I'm not here to fight either because i'm just sharing based on my own personal experiences; if you had it good so far then let me clap for you or else bugger off, don't come raining on my parade ya :)
The internet is already filled with many entries of people singing high praises about Japan, so if you think this is just another one to feed your expectations about this country then you are sorely mistaken. Posting this entry alone carries a huge risk on my name but then again i pride myself on being an honest writer, what's the point if i only write sugar coated words just to please everyone. Might as well just start copy and pasting press releases to save myself the trouble from using so much brain


1. Mental Health Care is non existent 

For those of you who have been following me for years would know at some point i suffered from a  series of mental illnesses which i've openly shared about and till this day i'm actually still struggling with it. This was before post partum depression by the way and most mothers with history of major depression often develop PPD after giving birth, and i wasn't spared of it.
Those with any form of depression know it's not easy to function on a normal basis, we have high and low days, more often the latter and it isn't by choice either. Often we are just told to pop a pill and get on with life like normal, i've been on high dosages of medication from 2012-2016 and stopped when i was pregnant with my first baby. Fastforward today after a year of deliverying my 2nd child, these inner demons which i thought i have kept locked up in a chest started emerging again resulting me to seek professional help. And as expected, it has definitely something to do with their overall mentality here. I've often heard of how this is considered a taboo subject in Japan even till today while the rest of the world has became more accepting towards it but never did i expect someone certified to also brush the matter off like a fly on a wall.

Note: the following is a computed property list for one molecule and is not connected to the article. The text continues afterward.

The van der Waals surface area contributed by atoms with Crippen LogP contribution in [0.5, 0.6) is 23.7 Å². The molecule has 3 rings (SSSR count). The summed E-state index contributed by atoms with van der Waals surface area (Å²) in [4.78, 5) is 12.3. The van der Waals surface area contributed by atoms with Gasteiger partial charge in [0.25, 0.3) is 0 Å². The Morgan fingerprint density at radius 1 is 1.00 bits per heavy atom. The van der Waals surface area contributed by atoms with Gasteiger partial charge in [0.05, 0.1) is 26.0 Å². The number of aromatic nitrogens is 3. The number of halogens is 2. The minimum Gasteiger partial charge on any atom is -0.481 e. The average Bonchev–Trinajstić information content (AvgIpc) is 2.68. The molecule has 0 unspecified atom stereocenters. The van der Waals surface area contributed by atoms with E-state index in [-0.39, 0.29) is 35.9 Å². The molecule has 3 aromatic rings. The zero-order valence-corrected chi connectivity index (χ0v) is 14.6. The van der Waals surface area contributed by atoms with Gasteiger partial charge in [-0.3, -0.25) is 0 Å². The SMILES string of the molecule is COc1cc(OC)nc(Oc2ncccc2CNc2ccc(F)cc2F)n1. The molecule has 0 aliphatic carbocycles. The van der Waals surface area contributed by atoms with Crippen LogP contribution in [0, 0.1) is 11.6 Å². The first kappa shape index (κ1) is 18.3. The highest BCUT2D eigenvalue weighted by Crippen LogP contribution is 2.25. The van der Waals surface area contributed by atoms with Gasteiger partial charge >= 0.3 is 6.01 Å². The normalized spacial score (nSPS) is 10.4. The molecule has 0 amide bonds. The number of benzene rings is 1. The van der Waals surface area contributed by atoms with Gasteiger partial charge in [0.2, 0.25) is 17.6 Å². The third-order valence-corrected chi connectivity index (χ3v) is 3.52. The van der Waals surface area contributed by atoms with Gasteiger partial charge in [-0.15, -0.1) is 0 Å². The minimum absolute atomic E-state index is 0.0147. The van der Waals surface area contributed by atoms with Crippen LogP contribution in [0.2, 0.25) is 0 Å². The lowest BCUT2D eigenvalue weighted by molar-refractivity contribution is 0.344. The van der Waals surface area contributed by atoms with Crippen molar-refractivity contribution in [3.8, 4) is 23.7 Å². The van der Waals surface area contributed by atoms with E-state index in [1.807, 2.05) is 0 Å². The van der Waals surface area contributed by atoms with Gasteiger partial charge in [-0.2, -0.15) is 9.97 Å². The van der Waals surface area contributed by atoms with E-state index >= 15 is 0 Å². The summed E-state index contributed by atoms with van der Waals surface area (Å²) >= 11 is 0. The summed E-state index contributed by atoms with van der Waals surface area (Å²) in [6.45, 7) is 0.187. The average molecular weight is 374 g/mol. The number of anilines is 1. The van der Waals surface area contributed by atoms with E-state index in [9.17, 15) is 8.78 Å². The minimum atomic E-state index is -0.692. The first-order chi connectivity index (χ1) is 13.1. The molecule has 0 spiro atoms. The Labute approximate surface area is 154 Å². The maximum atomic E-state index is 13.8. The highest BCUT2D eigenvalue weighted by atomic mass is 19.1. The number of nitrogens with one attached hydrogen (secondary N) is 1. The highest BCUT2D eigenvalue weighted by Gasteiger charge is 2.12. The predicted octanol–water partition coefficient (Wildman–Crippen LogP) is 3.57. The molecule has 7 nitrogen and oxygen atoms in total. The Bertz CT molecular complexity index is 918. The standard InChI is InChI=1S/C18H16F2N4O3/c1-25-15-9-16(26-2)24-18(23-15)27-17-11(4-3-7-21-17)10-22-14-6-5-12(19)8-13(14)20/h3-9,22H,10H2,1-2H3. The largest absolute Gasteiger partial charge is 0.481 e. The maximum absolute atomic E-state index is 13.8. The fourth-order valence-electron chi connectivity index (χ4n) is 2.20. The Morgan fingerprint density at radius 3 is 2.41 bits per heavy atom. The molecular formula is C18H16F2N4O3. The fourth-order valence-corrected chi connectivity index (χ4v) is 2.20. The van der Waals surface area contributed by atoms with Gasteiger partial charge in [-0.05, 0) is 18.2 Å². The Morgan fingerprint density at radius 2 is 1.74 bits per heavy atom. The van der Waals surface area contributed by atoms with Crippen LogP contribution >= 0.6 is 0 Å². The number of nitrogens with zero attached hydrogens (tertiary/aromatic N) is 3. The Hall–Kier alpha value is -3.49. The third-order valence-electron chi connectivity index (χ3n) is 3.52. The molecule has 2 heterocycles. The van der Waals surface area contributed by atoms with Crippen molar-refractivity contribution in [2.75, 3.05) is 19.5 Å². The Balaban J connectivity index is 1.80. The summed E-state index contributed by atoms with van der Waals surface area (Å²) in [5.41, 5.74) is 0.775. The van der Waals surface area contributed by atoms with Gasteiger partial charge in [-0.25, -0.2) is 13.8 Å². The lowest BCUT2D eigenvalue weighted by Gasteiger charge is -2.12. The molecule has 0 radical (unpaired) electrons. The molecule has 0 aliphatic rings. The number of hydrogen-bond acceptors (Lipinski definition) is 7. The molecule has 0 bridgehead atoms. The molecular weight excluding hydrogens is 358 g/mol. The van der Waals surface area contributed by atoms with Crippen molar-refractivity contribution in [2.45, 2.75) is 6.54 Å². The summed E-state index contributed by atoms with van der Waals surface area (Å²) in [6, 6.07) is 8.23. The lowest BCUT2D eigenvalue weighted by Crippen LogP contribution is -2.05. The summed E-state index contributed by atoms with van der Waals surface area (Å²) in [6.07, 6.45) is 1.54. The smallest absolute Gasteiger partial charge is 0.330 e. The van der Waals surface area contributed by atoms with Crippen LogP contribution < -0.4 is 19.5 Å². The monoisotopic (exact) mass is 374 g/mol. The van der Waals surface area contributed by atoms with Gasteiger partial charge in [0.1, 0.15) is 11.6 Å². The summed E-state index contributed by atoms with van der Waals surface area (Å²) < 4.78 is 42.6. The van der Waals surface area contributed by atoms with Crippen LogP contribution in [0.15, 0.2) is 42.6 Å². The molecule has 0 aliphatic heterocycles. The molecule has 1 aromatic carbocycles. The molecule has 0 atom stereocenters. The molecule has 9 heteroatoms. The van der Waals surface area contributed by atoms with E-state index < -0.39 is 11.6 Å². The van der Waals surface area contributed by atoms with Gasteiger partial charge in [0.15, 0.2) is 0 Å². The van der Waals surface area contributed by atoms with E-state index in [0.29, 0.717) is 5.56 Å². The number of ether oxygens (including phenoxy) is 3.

I asked to be arrange for a session to meet with a shrink, but was denied every single time and just offered medication to numb my thoughts, this has been going on for a couple of months last year and i wasn't exactly happy with it. Why do these people (including the danna) think that depression can be easily cured with medication? I tried to educate the danna on this topic but he as a person who had an overall happy go lucky life, never once had to suffer couldn't understand why people are depressed and what's it like to be trap in your own mind. So he assumed it's like every other sickness, a cough or flu that could be treated with a course of antibiotics. I grew tired explaining that i decided to shut him out completely, he tried to be "helpful" but his ignorance was too much to bear because every word that came out of his mouth was pretty much inconsiderate & hurtful.

My psychiatrist only kept asking me the same thing every week, "how's the medication dosage?"
"And you should feel better because of the meds right?", "maybe can stop soon?"

And when i started breaking down, he told me to go back to Malaysia and seek treatment there instead when i already told him i'm living in Japan now that's why i'm here not in KL.
Wasted 3 months+ of eating that quack's medication with weekly visits and going nowhere so i decided to just stop seeing him altogether because they aren't allowing me to see a proper psycologist as based on the psychiatrist's "observation" he dismissed my condition as not serious enough to need one. Wow. So i need to self harm myself to be eligible to visit one is it?